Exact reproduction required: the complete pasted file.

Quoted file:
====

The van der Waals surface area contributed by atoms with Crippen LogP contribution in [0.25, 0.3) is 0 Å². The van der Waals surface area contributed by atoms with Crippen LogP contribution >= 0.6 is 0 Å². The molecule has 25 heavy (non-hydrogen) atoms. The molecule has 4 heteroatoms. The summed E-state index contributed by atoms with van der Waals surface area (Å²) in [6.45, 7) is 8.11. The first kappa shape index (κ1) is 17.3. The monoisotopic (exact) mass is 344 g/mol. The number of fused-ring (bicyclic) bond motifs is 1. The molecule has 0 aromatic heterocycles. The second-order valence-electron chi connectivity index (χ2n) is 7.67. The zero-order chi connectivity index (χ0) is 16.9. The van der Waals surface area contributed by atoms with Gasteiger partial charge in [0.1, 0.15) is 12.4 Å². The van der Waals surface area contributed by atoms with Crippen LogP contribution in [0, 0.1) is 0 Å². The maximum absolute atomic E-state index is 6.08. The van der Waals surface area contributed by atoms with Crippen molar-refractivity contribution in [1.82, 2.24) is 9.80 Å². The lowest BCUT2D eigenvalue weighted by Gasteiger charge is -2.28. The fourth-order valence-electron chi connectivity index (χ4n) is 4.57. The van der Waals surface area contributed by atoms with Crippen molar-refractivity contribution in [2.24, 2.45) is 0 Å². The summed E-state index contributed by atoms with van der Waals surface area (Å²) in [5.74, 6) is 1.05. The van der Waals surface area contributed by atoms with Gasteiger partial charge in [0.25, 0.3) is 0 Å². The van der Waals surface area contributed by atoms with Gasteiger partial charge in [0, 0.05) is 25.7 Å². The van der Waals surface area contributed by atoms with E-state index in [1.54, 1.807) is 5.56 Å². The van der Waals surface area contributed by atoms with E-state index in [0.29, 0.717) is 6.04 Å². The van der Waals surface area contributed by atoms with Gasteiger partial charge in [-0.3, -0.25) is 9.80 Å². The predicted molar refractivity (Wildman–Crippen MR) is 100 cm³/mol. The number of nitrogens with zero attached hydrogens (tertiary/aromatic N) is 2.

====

The van der Waals surface area contributed by atoms with Crippen LogP contribution in [0.25, 0.3) is 0 Å². The van der Waals surface area contributed by atoms with Crippen LogP contribution >= 0.6 is 0 Å². The molecule has 25 heavy (non-hydrogen) atoms. The molecule has 4 heteroatoms. The summed E-state index contributed by atoms with van der Waals surface area (Å²) in [6.45, 7) is 8.11. The first kappa shape index (κ1) is 17.3. The monoisotopic (exact) mass is 344 g/mol. The number of fused-ring (bicyclic) bond motifs is 1. The molecule has 0 aromatic heterocycles. The second-order valence-electron chi connectivity index (χ2n) is 7.67. The zero-order chi connectivity index (χ0) is 16.9. The van der Waals surface area contributed by atoms with Gasteiger partial charge in [0.1, 0.15) is 12.4 Å². The van der Waals surface area contributed by atoms with Crippen LogP contribution in [0, 0.1) is 0 Å². The maximum absolute atomic E-state index is 6.08. The van der Waals surface area contributed by atoms with Crippen molar-refractivity contribution in [1.82, 2.24) is 9.80 Å². The lowest BCUT2D eigenvalue weighted by Gasteiger charge is -2.28. The fourth-order valence-electron chi connectivity index (χ4n) is 4.57. The van der Waals surface area contributed by atoms with Crippen molar-refractivity contribution in [2.24, 2.45) is 0 Å². The summed E-state index contributed by atoms with van der Waals surface area (Å²) in [5.74, 6) is 1.05. The van der Waals surface area contributed by atoms with Gasteiger partial charge in [0.25, 0.3) is 0 Å². The van der Waals surface area contributed by atoms with Gasteiger partial charge in [0, 0.05) is 25.7 Å². The van der Waals surface area contributed by atoms with E-state index in [1.54, 1.807) is 5.56 Å². The van der Waals surface area contributed by atoms with E-state index in [0.29, 0.717) is 6.04 Å². The van der Waals surface area contributed by atoms with Gasteiger partial charge in [-0.3, -0.25) is 9.80 Å². The predicted molar refractivity (Wildman–Crippen MR) is 100 cm³/mol. The number of nitrogens with zero attached hydrogens (tertiary/aromatic N) is 2.